The following is my blog for today and was also published this morning in the weekend Argus in the Guest slot: Our Government is currently facing challenges on so many levels that it is something of a surprise when they emerge in a positive light. This happened in the run up to Christmas when many of us were beginning to wind down for the holidays. On 21st December Theresa May and Sajid Javid the Government Minister responsible for Communities and Local Government visited a newly formed charity called the Thames Reach Employment Academy in Peckham. The visit was planned to launch funding for services to support homeless people across the country. Amongst the local Councils that have benefited from this funding is Brighton and Hove City Council. Mrs May said “In the run up to Christmas, images of soup kitchens and hostels remind us of the vital lifeline provided by charities and local services to those facing a night on the streets.” Although these words are not very radical, they do come from a Government whose previous leader was unwilling to even visit a foodbank for many years and so this statement should not be treated lightly. It remains to be seen if the Government is willing to remain outside of its comfort zone now the festive season is over. However the cold winter weather is at its most severe so let us hope that we continue to hear from these politicians and indeed all political parties about how vital they see this sort of work.
While there are questions regarding how serious the politicians are in their desire to deal with this issue, the same cannot be said of those providing services in our City and in some of our neighbouring towns. In Brighton and Hove we are fortunate to have a number of long established and well run charities which provide accommodation and support for homeless people 365 days a year. These include Brighton Housing Trust, The two YMCAs, Off the Fence, Clocktower Sanctuary and St Patricks. One vital element that was at the heart of St Patricks from the outset of their work with the homeless community was the use of the church hall for an emergency night shelter. Unfortunately this became a matter of contention with the City Council and was deeply unpopular with local residents. When the night shelter was closed down after a long dispute with the management of the building, a number of local churches decided that they still wanted to be able to provide temporary accommodation for the vulnerable people who lack accommodation in the city. During the winter months from November to March over a total of 18 weeks currently ten churches open up their buildings on specific nights to provide a temporary home for up to 15 people. Known as Brighton and Hove Churches Winter Night Shelter this collaborative project has been operating for six years and it is a testament to the commitment of these churches to meet this need. The success of this project is partly because the shelter moves from one church to another each night, preventing any sense of permanence for those who have nowhere else to sleep or for the neighbours of the churches. This approach means that the 10 churches involved do not have to provide accommodation every night and the volunteers are not faced with demands that are beyond their resources. Each night that the shelter is open, some 22 volunteers help prepare the spaces into which these people will sleep and to provide breakfast and evening meals each day.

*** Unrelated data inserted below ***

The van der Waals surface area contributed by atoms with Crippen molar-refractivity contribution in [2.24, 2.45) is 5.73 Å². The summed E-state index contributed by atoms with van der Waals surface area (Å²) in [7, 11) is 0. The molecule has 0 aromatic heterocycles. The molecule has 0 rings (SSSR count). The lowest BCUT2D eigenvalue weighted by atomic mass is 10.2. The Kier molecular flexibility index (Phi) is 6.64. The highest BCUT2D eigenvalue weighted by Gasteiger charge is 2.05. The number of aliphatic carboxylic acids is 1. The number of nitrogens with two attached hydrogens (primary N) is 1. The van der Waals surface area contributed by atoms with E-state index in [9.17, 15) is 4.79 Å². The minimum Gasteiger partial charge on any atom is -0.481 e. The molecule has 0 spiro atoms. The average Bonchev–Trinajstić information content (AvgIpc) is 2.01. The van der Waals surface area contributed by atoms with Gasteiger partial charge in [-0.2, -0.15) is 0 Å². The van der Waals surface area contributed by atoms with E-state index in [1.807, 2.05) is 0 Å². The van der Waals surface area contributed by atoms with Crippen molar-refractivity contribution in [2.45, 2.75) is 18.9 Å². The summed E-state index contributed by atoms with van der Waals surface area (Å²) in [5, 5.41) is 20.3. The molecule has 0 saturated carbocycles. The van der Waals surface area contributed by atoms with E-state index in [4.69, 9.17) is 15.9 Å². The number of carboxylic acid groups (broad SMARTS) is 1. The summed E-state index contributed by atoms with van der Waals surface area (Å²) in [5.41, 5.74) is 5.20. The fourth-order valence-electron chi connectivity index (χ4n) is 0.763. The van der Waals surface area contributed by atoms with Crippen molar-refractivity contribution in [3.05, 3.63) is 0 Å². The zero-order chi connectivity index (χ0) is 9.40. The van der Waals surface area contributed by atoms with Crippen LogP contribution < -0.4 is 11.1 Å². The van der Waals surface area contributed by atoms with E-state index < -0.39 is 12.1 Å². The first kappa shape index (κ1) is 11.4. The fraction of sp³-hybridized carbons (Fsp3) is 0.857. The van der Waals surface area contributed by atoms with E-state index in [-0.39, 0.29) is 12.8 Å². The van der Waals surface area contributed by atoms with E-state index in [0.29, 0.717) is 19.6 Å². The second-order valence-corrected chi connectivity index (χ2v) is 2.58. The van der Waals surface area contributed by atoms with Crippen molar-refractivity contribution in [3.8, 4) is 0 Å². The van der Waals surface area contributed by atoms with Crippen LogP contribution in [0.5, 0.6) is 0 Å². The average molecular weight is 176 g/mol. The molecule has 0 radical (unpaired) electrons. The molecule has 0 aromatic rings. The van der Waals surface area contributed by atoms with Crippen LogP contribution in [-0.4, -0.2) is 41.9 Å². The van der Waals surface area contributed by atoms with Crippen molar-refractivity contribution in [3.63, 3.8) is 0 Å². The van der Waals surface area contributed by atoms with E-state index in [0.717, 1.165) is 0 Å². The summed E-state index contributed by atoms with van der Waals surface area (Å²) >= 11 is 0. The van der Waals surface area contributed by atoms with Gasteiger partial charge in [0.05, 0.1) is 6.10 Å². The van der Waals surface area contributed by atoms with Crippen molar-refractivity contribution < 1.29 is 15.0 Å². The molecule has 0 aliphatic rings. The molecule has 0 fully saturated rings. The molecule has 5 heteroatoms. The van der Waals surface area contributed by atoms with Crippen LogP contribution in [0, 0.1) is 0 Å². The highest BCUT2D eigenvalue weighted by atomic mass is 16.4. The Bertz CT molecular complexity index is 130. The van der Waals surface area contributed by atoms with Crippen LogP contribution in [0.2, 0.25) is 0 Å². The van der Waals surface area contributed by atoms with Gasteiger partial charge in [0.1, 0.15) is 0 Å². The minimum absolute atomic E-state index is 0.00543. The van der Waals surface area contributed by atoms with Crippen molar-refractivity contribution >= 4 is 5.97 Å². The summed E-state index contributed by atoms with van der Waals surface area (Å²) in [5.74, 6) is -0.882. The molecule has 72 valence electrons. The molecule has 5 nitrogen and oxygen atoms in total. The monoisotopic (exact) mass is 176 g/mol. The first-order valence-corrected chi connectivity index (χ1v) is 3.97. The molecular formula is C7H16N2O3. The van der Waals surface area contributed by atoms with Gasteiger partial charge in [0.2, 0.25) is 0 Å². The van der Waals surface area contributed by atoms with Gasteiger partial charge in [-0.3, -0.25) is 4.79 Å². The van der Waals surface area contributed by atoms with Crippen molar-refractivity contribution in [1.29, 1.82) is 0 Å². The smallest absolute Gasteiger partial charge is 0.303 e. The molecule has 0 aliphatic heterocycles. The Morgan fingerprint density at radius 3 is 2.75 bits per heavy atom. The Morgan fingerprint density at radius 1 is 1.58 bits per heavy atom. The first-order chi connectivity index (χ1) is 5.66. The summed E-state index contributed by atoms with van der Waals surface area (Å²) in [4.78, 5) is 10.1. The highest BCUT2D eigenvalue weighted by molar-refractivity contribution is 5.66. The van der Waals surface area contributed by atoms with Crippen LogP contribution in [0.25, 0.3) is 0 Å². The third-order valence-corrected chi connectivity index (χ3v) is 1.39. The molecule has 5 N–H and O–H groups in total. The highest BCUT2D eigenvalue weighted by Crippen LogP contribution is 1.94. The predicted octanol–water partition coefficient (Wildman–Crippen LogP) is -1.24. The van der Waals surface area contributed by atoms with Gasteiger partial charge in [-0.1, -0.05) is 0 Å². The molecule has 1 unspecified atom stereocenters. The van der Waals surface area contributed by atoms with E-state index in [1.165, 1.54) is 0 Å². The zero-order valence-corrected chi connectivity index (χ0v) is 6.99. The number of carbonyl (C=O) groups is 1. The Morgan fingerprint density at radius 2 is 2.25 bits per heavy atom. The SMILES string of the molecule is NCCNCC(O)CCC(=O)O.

So far this winter a total of 30 homeless people have been helped by the nightshelter and 10 of these have moved on to more permanent accommodation this winter. As one of the workers explained “Over the years working with people experiencing homelessness we’ve come to realise that the solution is never as simple as just a roof over someone’s head and a place to stay in a warm bed. We find that those experiencing homelessness have suffered relational poverty, somewhere along the line a relationship has gone wrong and broken down and it’s damaged people in such a severe way it’s rendered them homeless. That is why we think the Night Shelter is so important because it is through rebuilding relationships and befriending that people find the road to recovery” Sadly for each person sleeping on our streets or in a church hall, there are many more who are at daily risk of joining them. Whilst Governments cannot provide us with healthy relationships, they can ensure that the practical needs faced by these people are met in an effective way. Meanwhile the hard work carried out by the various schemes in our city depends extensively on the support from each of us. Anyone who wants to know more about the churches nightshelter should contact Toby Lancaster on 01273 698 182 or email@example.com